Carbon Valley Parks & Recreation District

RESIDENTIAL PROPERTY TAX CALCULATOR

How much would a property tax increase potentially cost? 

You can either calculate it for yourself using the steps at the bottom of the page, or use our calculator below by inputting the actual value of your residential property in the first field:

Market value of your residential property
$
Your assessed value
(the portion of your property value you pay taxes on; the residential rate is set by the state legislature and is currently 7.15%)
$
Proposed mills and your annual cost
(the mills considered for an increase on the November 2021 ballot to pay for capital construction and operations of the new facilities)
mills
$
TOTAL NEW ANNUAL COST (proposed)
mills
$
annually
Rough estimate for a New Outdoor Water Park, 32,000 Sq. Ft. Rec Center, and a New Senior Fitness Room
$
per month
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ABOUT THE TOOL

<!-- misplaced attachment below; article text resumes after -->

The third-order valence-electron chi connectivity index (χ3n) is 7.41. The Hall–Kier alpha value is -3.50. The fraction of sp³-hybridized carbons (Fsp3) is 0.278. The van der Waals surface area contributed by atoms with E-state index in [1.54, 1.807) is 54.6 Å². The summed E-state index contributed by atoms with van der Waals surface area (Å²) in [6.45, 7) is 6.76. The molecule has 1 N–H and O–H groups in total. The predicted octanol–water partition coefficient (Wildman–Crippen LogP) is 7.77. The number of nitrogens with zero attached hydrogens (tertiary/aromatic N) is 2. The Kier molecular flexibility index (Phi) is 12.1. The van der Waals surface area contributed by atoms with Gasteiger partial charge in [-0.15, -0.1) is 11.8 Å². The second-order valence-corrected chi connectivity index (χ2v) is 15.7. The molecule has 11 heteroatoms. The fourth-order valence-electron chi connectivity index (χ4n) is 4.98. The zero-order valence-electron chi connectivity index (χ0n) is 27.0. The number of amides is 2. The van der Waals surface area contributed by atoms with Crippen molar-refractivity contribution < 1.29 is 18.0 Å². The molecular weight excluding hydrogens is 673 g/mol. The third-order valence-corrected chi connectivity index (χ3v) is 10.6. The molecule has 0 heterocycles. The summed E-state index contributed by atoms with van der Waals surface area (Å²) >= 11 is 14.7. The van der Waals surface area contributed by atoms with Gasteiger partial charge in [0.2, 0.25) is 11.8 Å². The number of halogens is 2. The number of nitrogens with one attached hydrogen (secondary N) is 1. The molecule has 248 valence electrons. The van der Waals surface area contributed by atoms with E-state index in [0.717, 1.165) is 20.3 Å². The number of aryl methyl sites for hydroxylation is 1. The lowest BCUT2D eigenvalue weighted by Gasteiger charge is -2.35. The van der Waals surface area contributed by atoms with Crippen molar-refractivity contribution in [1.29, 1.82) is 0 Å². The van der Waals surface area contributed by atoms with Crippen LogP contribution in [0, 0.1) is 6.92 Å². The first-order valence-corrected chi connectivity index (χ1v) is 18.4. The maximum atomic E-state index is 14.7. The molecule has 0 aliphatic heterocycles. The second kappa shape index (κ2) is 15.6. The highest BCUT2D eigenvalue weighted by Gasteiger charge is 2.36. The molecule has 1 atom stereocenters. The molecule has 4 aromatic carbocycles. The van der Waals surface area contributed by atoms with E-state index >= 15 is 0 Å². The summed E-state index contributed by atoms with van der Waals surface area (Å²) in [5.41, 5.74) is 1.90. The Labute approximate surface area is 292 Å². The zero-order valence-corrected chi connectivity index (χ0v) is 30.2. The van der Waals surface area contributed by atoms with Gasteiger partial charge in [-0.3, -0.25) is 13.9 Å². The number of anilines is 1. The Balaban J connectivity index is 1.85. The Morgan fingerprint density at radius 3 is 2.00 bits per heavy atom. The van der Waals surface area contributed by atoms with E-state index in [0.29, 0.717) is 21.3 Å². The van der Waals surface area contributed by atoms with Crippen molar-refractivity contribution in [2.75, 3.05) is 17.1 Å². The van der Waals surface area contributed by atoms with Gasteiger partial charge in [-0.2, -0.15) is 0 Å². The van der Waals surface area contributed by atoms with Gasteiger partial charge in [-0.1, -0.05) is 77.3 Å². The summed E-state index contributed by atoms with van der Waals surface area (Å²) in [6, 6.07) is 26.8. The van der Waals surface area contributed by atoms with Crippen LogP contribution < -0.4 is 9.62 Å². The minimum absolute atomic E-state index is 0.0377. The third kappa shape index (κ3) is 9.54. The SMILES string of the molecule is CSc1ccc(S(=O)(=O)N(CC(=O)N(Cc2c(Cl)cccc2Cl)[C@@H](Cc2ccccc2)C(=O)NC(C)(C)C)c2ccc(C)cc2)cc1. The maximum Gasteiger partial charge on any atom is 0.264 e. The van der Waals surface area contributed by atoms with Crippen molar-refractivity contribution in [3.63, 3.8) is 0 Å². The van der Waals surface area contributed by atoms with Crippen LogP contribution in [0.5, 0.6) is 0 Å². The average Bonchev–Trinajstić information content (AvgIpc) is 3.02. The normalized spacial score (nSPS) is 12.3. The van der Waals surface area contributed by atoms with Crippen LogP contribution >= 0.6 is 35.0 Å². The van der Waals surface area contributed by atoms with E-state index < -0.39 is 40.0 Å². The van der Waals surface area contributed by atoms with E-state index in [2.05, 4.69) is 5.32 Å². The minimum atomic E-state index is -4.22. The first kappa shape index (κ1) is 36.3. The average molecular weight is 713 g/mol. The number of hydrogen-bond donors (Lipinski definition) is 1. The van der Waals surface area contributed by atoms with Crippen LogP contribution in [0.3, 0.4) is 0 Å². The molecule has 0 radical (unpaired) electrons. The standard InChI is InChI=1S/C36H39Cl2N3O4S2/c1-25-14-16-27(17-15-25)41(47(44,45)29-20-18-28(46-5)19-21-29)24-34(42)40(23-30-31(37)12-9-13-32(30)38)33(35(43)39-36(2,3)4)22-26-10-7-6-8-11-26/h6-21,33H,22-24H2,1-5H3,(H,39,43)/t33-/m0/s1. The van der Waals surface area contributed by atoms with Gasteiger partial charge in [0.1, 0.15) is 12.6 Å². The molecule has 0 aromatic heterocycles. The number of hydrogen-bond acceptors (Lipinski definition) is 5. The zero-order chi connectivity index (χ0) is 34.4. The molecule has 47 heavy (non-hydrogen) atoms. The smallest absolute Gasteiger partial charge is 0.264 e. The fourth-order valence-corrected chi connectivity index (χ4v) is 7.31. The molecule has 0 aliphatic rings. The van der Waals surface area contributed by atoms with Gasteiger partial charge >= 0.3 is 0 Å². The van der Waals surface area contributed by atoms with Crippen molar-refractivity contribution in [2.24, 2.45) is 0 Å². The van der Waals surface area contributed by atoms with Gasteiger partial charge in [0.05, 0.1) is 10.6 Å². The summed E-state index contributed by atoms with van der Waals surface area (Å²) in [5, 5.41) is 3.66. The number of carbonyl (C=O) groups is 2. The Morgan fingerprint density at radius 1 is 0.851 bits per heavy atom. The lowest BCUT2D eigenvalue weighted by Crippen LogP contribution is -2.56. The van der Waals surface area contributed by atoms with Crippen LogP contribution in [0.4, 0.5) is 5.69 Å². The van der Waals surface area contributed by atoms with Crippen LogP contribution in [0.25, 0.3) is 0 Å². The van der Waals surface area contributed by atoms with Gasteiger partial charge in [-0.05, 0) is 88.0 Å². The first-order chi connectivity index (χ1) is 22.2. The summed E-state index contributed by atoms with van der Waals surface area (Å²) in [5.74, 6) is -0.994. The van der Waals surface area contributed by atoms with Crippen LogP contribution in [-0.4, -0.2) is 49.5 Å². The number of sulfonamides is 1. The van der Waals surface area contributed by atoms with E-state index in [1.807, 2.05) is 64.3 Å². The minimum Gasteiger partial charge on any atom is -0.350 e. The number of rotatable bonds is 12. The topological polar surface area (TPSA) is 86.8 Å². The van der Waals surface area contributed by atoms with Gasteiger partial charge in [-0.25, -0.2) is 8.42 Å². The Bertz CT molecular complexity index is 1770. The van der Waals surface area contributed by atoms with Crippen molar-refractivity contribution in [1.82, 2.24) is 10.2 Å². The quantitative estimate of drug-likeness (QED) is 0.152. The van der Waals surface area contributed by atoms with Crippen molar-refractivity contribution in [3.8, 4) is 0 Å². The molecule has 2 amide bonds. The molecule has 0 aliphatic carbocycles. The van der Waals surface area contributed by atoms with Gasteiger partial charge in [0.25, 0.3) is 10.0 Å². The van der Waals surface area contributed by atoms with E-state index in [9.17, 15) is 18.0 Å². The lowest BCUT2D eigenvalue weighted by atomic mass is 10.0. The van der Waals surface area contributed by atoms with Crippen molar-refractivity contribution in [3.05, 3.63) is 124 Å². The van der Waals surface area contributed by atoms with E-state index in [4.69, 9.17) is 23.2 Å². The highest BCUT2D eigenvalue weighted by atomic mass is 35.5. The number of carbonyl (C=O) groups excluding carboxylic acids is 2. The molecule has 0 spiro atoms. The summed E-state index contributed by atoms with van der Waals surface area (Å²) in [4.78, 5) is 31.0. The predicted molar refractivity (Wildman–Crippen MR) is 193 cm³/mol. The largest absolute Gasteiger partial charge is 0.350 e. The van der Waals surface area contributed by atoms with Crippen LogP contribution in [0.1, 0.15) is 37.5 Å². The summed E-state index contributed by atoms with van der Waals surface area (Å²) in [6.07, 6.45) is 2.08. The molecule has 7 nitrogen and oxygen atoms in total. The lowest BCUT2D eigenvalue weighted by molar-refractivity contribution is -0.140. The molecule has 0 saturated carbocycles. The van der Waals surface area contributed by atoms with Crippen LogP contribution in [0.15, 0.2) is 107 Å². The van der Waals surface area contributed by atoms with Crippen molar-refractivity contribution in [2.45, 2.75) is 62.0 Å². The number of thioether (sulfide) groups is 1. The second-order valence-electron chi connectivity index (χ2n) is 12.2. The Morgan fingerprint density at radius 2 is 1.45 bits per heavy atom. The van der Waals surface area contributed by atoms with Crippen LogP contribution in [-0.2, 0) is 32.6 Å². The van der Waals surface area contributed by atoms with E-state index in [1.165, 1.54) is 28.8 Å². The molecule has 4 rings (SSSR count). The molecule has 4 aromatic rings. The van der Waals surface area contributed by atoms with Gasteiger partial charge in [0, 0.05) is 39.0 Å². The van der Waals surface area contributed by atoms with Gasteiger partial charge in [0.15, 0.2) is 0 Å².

This educational tool is powered by Turn Corps, who works with local governments to help their citizens engage with potential capital projects, budget questions and fiscal scenarios. To make it easier for citizens to weigh their options we created a calculator where all you need to know is the actual value of your residential property to determine how much more you would pay each year for a potential property tax increase. 

Keep in mind that most people pay their annual property tax bill through their monthly mortgage (escrow) payments.

HOW PROPERTY TAXES ARE CALCULATED

In Colorado, property taxes are calculated using three basic factors:

  1. The actual value of the property
  2. The assessment rate, which is set by the State
    • 7.15% for residential property
    • 29% for non-residential property
  3. The local mill levy, which is determined by totalling up each local government that levies a property tax where the property is located, such as counties, schools, and special districts like recreation, libraries, water and others

CALCULATE YOUR PROPERTY TAXES MANUALLY

  • Actual Value x Assessment Rate = Assessed (aka Taxable) Value
  • Assessed Value x Mill Levy = Annual Property Taxes

Example using a $300,000 residence and 1 mill (1 mill = $1 per $1,000 of property value)

  • $300,000 X 7.15% = $21,450 assessed (aka taxable) value
  • $21,450 X 0.001 = $21.45 annual taxes
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